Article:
Background: I was first introduced to Kogi by my colleague at USC, Karen Tongson, who had heard about the truck before its popularity had reached the proverbial tipping point. As the Kogi story began to unfold in the winter of 2009, I was intrigued by how media coverage of the Truck wanted to posit it as this culinary representation of Los Angeles culture and society. To be sure, I did think Kogi was marvelously ingenious; less so for its food (though those short-rib tacos are delicious) and more so for its distribution and marketing innovations as a haute cuisine catering truck. However, I was also struck at how Kogi’s changing set of locations seemed to synch up perfectly with any number of increasing popular, gentrifying neighborhoods and thanks to the Truck’s well-remarked upon Twitter feed, I was able to do a simple mapping of where the Truck had been and equally important, where it never went. That put me on the path of this article, the core thesis being that Kogi does indeed reflect L.A. It just happens to be a far more complex Los Angeles than is promoted in news stories or publicity boilerplate. (Note: anyone having trouble accessing this article in full PDF form can email me for a copy instead).

Rapping and Repping Asian…

April 16th, 2007 § 0 comments § permalink


“Rapping and Repping Asian: Race, Authenticity, and the Asian American MC.” Alien Encounters : Popular Culture in Asian America. Ed. M. Nguyen, T. Tu. Durham, NC: Duke University Press, 2007: 35-68.

Anthology essay (solicited, refereed).

Discusses the history of Asian American rappers, from the late 1970s and through the early 2000s, paying special attention to the ways in which these artists negotiate the challenge of racial authenticity as non-Black/non-White participants.


Background: My interest in Asian American rappers began in the early 1990s as a matter of personal curiosity. I was Asian American. I was a hip-hop fan. Ergo, when I began to read about Asian Americans making the jump from fan –> performer, I was intrigued. Then, when I began my journalism career in the mid-1990s, writing for both ethnic and music press, it made sense to integrate the two by writing on this emergent wave of Asian American rappers. I followed (as best I could) trends within that community through the early ’00s and graduate school allowed me to bring new sets of critical tools to thinking on and writing about the topic.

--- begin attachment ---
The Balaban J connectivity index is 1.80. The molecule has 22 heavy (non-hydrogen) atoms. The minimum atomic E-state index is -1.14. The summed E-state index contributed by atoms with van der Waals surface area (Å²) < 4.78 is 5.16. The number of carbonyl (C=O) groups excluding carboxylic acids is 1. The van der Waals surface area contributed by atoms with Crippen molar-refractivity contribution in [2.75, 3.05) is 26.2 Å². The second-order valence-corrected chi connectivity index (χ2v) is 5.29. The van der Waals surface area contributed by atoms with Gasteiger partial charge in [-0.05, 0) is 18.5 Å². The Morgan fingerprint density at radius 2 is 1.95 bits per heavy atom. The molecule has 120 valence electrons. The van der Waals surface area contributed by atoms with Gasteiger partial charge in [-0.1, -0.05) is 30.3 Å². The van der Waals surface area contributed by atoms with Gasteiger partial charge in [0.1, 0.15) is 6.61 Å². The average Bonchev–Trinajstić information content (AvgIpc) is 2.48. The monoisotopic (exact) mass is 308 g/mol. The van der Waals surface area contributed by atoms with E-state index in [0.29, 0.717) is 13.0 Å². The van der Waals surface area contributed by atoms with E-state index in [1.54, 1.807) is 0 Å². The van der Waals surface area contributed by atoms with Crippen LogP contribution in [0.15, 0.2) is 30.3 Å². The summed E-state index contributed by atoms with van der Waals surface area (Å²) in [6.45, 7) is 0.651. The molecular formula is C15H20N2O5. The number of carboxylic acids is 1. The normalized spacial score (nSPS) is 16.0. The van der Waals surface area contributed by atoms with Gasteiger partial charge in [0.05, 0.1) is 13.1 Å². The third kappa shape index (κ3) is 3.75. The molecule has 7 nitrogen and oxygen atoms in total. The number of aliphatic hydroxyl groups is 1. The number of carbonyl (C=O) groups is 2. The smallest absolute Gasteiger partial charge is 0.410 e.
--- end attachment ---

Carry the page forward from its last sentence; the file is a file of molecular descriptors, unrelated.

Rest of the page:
This essay was therefore a culmination of many years of thinking about the politics of race, representation and identity amongst Asian American rappers, beginning as early as the late 1970s and bookended in the “present” with the emergence of Jin in the early ’00s. Of course, Asian American rappers have gone onto evolve in myriad ways since then (but that’s another essay awaiting to be written.)

Trapped In Between The Lines…

February 8th, 2007 § 0 comments § permalink


“Trapped In Between The Lines: The Aesthetics of Hip-Hop Journalism.” Total Chaos: The Art and Aesthetics of Hip-Hop. Edited by Jeff Chang. New York: Basic Civitas. 2007.

Anthology essay (non-academic).

Traces the history and evolution of hip-hop journalism/criticsm from the early 1980s through present day. Looks at the relevance of publications such as The Village Voice, Source, XXL, ego trip and modern blogging.


Background: This isn’t a formal academic essay but I took a scholarly approach to researching and writing on how I suggest hip-hop journalism has changed over the course of over 20 years. I sifted through a good deal of magazine back issues (all this in the days before Google Books!), as well as drawing upon my own background in the field from the mid-1990s forward. Ironically, while this essay was being written at a time where many of my colleagues knew that the internet was changing the infrastructure of the journalism industry, it didn’t come out until such a time where that industry was collapsing at a perilous rate. It says much that for an essay published in 2007, what I describe feels downright anachronistic just two years later when the landscape has been so brutally transformed.

Book Review of “Hollywood Asian”…

January 8th, 2007 § 0 comments § permalink

Ahn

Book review of Hye Seung Chung’s Hollywood Asian: Philip Ahn and the Politics of Cross-Ethnic Performance. International Journal of Communication, 1(1), 2007.

Book review in journal (solicited, refereed).

Reviews Chung’s “critical biography” of Korean American actor Philip Ahn and his long career in Hollywood playing a variety of “Asian” roles.